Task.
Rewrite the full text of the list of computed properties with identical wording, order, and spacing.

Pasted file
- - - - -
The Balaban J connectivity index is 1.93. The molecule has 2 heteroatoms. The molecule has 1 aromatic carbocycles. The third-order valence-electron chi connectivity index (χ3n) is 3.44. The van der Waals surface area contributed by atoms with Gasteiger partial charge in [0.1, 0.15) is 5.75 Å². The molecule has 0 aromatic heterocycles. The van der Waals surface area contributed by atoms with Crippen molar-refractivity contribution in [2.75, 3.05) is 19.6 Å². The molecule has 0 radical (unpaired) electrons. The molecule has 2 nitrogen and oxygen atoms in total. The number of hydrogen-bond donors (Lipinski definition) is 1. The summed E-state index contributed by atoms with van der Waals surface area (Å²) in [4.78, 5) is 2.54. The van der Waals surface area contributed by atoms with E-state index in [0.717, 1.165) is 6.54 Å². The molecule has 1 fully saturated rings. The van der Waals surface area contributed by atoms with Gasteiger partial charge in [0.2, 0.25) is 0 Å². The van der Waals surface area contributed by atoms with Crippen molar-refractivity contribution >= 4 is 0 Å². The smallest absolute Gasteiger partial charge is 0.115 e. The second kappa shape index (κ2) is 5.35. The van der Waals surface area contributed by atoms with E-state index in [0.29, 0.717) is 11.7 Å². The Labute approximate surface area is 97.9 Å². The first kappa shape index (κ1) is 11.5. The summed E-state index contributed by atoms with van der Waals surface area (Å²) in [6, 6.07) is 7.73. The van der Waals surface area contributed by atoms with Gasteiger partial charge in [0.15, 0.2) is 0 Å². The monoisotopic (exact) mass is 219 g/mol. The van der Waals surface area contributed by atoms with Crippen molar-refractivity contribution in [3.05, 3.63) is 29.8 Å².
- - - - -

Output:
The Balaban J connectivity index is 1.93. The molecule has 2 heteroatoms. The molecule has 1 aromatic carbocycles. The third-order valence-electron chi connectivity index (χ3n) is 3.44. The van der Waals surface area contributed by atoms with Gasteiger partial charge in [0.1, 0.15) is 5.75 Å². The molecule has 0 aromatic heterocycles. The van der Waals surface area contributed by atoms with Crippen molar-refractivity contribution in [2.75, 3.05) is 19.6 Å². The molecule has 0 radical (unpaired) electrons. The molecule has 2 nitrogen and oxygen atoms in total. The number of hydrogen-bond donors (Lipinski definition) is 1. The summed E-state index contributed by atoms with van der Waals surface area (Å²) in [4.78, 5) is 2.54. The van der Waals surface area contributed by atoms with E-state index in [0.717, 1.165) is 6.54 Å². The molecule has 1 fully saturated rings. The van der Waals surface area contributed by atoms with Gasteiger partial charge in [0.2, 0.25) is 0 Å². The van der Waals surface area contributed by atoms with Crippen molar-refractivity contribution >= 4 is 0 Å². The smallest absolute Gasteiger partial charge is 0.115 e. The second kappa shape index (κ2) is 5.35. The van der Waals surface area contributed by atoms with E-state index in [0.29, 0.717) is 11.7 Å². The Labute approximate surface area is 97.9 Å². The first kappa shape index (κ1) is 11.5. The summed E-state index contributed by atoms with van der Waals surface area (Å²) in [6, 6.07) is 7.73. The van der Waals surface area contributed by atoms with Gasteiger partial charge in [0.15, 0.2) is 0 Å². The monoisotopic (exact) mass is 219 g/mol. The van der Waals surface area contributed by atoms with Crippen molar-refractivity contribution in [3.05, 3.63) is 29.8 Å².